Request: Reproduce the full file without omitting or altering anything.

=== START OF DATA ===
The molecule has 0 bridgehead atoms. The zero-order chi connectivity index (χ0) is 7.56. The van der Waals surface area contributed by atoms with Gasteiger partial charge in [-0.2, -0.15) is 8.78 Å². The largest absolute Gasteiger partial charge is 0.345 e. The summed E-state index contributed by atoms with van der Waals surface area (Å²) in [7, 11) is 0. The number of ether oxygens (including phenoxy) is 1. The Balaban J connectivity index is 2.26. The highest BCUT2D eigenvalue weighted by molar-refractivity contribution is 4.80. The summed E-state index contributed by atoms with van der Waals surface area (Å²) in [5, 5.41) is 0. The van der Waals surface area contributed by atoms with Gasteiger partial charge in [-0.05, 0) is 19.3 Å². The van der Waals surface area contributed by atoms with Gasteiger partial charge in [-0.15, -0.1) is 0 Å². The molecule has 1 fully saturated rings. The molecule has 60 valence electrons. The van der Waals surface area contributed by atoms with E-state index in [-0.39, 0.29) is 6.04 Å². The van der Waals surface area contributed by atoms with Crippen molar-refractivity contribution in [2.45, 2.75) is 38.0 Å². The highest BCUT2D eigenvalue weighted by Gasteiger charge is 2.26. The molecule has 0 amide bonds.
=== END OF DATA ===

The molecule has 0 bridgehead atoms. The zero-order chi connectivity index (χ0) is 7.56. The van der Waals surface area contributed by atoms with Gasteiger partial charge in [-0.2, -0.15) is 8.78 Å². The largest absolute Gasteiger partial charge is 0.345 e. The summed E-state index contributed by atoms with van der Waals surface area (Å²) in [7, 11) is 0. The number of ether oxygens (including phenoxy) is 1. The Balaban J connectivity index is 2.26. The highest BCUT2D eigenvalue weighted by molar-refractivity contribution is 4.80. The summed E-state index contributed by atoms with van der Waals surface area (Å²) in [5, 5.41) is 0. The van der Waals surface area contributed by atoms with Gasteiger partial charge in [-0.05, 0) is 19.3 Å². The van der Waals surface area contributed by atoms with Gasteiger partial charge in [-0.15, -0.1) is 0 Å². The molecule has 1 fully saturated rings. The molecule has 60 valence electrons. The van der Waals surface area contributed by atoms with E-state index in [-0.39, 0.29) is 6.04 Å². The van der Waals surface area contributed by atoms with Crippen molar-refractivity contribution in [2.45, 2.75) is 38.0 Å². The highest BCUT2D eigenvalue weighted by Gasteiger charge is 2.26. The molecule has 0 amide bonds.